still be regarded as the standard. It contains the text corrected by a collation of all the best MSS., voluminous commentaries, dissertations, indices, a new life of Paulinus, and a variety of documents requisite for the illustration of his works. The first volume of Muratori's Anecdota (4to. Medio- lan. 1697) exhibited in a complete form, from a MS. in the Ambrosian library, three of the Car- mina Natalitia (xi. xii. xiii.), which had previously appeared as disjointed fragments, and they are accompanied by twenty-two dissertations on all the leading events in the history of Paulinus and all the persons with whom he was in any way con nected. These poems were afterwards republished, with emendations, by Mingarelli in his Anecdoto- rum Fasciculus (4to. Rom. 1756), and by Galland in his Bibliotheca Patrum, vol. viii. (fol. Ven. 1772) p. 211. There is a reprint of Le Brun with the additional matter from Muratori, fol. Veron. 1736. The two elegies contributed by Mai are to be found in " Episcoporum Nicetae et Paulini Scripta ex Vaticanis Codicibus edita," fol. Rom. 1827. (Auson. Ep. 19, 23, 24 ; Paulin. Ep. ad Auson. i. 75 ; Ambros. Ep. 36 ; Augustin. De Civ. Dei, i. 10 ; Hieronjnn. Ep. xiii. Iviii. ed. Vallarsi ; Cas siodor. 7. D. ii. ; Gennad. De Script. Eccles. 48 ; Honor. August, ii. 47; Trithem. 117; Idat. Chron. ; Gregor. Dialog, iii. 1 ; Surius, de pro- batis SS. Uistoriis, vol. xxii.; Pagi, Ann. 431, n. 53 ; Schonemann, 'Bibl. Patrum Lot. \o\. i. cap. 4. § 30 ; Bahr, Geschichte der Rom. Litterat. Suppl. Band, Ite Abtheil. § 23—25, 2te Abtheil. § 100.) [W. R.]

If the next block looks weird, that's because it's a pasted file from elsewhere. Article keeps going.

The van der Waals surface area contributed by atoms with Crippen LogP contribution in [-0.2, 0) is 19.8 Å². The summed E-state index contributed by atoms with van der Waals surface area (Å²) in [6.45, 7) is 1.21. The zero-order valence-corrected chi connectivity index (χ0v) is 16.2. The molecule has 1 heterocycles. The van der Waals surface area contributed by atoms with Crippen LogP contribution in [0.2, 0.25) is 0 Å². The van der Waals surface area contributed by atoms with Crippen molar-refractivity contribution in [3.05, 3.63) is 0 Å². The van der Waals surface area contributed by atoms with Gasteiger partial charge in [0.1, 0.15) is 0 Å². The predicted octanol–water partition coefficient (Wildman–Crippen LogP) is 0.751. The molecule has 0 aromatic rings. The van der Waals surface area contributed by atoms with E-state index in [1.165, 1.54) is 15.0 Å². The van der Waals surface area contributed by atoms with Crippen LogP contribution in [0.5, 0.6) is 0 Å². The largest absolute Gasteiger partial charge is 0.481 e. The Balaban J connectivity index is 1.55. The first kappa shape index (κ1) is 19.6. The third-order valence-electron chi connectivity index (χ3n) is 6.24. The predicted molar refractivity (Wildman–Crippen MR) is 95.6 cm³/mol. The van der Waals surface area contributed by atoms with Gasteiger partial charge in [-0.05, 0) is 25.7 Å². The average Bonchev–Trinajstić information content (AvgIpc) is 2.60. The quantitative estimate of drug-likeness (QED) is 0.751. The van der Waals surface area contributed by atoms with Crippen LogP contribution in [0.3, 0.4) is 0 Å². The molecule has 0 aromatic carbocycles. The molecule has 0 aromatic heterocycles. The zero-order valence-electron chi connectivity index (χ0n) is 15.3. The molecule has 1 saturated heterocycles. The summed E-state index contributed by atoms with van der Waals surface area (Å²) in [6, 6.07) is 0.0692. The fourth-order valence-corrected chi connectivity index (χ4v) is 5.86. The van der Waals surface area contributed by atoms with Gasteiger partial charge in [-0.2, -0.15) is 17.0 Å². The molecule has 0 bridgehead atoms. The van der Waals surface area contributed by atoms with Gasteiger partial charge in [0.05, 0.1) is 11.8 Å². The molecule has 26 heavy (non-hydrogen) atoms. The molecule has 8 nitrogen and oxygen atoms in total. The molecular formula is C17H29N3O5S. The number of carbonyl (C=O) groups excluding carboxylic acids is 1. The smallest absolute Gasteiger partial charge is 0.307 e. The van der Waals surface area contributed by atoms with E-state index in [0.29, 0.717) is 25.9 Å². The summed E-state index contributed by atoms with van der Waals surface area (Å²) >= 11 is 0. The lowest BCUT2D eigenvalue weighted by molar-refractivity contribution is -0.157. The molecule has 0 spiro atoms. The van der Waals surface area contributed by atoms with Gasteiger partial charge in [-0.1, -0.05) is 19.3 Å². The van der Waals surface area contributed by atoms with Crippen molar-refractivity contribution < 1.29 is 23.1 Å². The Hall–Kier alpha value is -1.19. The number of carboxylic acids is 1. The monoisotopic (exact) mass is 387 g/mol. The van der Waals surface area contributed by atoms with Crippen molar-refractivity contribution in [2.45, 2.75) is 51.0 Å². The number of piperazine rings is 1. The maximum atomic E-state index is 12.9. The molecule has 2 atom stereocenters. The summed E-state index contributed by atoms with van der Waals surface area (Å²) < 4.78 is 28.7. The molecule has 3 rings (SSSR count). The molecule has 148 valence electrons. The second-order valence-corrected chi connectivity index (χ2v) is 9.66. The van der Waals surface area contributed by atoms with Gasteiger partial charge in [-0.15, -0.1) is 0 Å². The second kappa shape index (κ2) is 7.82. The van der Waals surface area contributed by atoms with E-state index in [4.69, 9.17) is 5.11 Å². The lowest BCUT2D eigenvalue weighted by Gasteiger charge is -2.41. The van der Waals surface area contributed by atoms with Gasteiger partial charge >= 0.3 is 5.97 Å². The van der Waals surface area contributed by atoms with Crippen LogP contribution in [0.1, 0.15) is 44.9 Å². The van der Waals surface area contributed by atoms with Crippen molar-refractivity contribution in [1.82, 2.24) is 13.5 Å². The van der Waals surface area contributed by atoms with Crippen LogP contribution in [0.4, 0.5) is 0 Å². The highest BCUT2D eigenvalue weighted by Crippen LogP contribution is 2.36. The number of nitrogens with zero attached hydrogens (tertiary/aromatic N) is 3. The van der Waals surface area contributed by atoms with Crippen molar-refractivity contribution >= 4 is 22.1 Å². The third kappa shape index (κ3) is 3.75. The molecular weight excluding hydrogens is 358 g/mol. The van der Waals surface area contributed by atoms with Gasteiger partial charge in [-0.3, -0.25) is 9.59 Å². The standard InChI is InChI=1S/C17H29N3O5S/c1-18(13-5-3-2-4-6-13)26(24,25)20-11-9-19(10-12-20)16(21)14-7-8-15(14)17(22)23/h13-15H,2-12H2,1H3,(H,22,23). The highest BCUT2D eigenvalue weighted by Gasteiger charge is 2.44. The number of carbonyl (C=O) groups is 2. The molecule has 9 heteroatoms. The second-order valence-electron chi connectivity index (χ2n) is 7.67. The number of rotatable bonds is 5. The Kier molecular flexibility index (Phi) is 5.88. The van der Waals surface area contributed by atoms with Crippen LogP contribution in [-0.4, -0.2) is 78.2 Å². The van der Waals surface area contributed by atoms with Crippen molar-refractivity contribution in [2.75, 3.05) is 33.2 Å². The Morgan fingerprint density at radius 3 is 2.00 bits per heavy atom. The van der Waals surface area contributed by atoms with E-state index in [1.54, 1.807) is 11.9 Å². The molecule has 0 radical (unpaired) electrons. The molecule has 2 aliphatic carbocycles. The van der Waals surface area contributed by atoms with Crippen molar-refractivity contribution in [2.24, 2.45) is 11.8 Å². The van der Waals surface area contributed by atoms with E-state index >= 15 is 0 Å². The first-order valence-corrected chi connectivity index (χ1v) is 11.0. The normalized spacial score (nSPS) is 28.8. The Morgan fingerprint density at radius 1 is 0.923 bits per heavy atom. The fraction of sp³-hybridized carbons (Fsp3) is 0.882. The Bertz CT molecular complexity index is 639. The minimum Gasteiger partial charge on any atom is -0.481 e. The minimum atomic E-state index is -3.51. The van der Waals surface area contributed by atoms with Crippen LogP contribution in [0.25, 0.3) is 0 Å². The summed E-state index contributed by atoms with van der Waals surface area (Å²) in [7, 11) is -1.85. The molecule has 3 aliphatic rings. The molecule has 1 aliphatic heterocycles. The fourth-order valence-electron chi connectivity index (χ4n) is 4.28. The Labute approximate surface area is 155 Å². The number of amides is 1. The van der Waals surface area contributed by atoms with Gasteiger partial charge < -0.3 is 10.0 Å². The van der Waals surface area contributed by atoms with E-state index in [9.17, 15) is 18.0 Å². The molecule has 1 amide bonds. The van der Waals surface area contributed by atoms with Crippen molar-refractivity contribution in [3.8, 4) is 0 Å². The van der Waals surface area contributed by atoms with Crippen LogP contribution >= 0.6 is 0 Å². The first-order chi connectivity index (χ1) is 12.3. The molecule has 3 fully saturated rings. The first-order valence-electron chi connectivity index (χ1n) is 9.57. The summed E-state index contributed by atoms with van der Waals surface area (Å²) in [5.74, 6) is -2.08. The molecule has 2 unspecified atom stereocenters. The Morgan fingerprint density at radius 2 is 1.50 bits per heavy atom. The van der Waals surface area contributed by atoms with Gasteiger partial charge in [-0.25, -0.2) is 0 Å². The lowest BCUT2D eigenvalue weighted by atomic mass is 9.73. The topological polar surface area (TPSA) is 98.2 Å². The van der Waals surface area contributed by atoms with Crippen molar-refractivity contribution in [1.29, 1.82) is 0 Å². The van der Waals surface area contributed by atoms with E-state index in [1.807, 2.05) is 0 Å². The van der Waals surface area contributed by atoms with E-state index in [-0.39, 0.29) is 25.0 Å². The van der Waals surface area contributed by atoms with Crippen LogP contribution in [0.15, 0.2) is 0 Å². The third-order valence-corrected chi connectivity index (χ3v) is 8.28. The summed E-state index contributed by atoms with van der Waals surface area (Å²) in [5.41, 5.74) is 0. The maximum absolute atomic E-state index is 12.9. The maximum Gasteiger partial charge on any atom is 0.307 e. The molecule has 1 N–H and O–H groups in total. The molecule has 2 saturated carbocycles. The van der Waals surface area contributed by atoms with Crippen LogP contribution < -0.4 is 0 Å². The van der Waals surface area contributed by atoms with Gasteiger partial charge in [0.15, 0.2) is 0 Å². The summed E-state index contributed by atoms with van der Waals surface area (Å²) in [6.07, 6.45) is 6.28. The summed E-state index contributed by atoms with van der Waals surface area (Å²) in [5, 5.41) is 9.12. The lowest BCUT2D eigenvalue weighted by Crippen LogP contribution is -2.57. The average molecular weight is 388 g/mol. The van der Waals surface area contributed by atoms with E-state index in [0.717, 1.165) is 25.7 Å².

PAULFNUS, ANFCIUS, consul in a. d. 498 with Joannes Scytha (Chron. Pasch. ; Cod. Just. 5. tit. 30. s. 4.
PAULFNUS, LO'LLIUS. [Loi.Lius, No. 5.] PAULFNUS, POMPEIUS, commanded in Germany along with L. Antistius Vetus in a.d. 58, and completed the dam to restrain the inundations of the Rhine, which Drusus had commenced sixty-three years before. In a. d. 62 he was appointed, along with L. Piso and Ducennius Geminus, to the superintendence of the public revenues. On this occasion Tacitus calls him consularis; but his name does not occur in the consular fasti (Tac. Ann. xiii. 53, xv. 18 ; Senec. de Brev. Vitae, 18). Seneca dedicated to him his treatise De Brevitate Vitae; and the Pompeia Paulina, whom the philosopher married, was probably the daughter of this Paulinus. It is uncertain, however, whether the subject of this notice is the same as the Pom-peius Paulinus, the son of a Roman eques of Arelate of whom Pliny speaks (//. N. xxxiii. 11. s. 50).
< PAULFNUS, C. SUETO'NIUS, is first mentioned in the reign of the emperor Claudius, a. d. 42, in which year he was propraetor in Mauritania ; he conquered the Moors who had revolted, and advanced as far as Mount Atlas (Dion Cass. Ix. 9 ; Plin. H. N. v. 1.) In the reign of Nero, A. d. 59, Paulinus was appointed to the command of Britain. For the first two years all his undertakings were successful ; he subdued several nations, and erected forts in various parts of the country; but when at length in a. d. 61 he crossed over to Mona (Anglesey), Avhich was the great strong-hold of the Britons who still resisted